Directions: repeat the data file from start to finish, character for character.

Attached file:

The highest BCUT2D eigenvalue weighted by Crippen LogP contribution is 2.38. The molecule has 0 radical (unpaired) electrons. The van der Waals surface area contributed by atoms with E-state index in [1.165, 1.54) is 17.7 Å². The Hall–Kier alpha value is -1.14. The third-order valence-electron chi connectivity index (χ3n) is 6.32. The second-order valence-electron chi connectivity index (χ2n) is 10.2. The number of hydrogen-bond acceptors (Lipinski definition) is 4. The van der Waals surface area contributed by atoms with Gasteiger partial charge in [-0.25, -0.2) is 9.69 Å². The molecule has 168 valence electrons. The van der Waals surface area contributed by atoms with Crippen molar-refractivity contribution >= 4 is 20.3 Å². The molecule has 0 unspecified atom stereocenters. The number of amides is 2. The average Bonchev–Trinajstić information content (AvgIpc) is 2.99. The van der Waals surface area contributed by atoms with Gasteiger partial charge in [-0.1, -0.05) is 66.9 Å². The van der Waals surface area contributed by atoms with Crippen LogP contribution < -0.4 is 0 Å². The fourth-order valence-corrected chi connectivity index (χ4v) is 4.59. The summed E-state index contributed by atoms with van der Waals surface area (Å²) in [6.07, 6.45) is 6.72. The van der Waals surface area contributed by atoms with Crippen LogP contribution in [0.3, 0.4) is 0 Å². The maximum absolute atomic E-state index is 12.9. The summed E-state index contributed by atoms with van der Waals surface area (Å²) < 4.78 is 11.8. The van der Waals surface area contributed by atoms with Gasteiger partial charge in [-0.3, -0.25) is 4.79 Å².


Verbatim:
The highest BCUT2D eigenvalue weighted by Crippen LogP contribution is 2.38. The molecule has 0 radical (unpaired) electrons. The van der Waals surface area contributed by atoms with E-state index in [1.165, 1.54) is 17.7 Å². The Hall–Kier alpha value is -1.14. The third-order valence-electron chi connectivity index (χ3n) is 6.32. The second-order valence-electron chi connectivity index (χ2n) is 10.2. The number of hydrogen-bond acceptors (Lipinski definition) is 4. The van der Waals surface area contributed by atoms with Gasteiger partial charge in [-0.25, -0.2) is 9.69 Å². The molecule has 168 valence electrons. The van der Waals surface area contributed by atoms with Crippen molar-refractivity contribution >= 4 is 20.3 Å². The molecule has 0 unspecified atom stereocenters. The number of amides is 2. The average Bonchev–Trinajstić information content (AvgIpc) is 2.99. The van der Waals surface area contributed by atoms with Gasteiger partial charge in [-0.1, -0.05) is 66.9 Å². The van der Waals surface area contributed by atoms with Crippen LogP contribution < -0.4 is 0 Å². The fourth-order valence-corrected chi connectivity index (χ4v) is 4.59. The summed E-state index contributed by atoms with van der Waals surface area (Å²) in [6.07, 6.45) is 6.72. The van der Waals surface area contributed by atoms with Crippen LogP contribution in [0.3, 0.4) is 0 Å². The maximum absolute atomic E-state index is 12.9. The summed E-state index contributed by atoms with van der Waals surface area (Å²) < 4.78 is 11.8. The van der Waals surface area contributed by atoms with Gasteiger partial charge in [-0.3, -0.25) is 4.79 Å².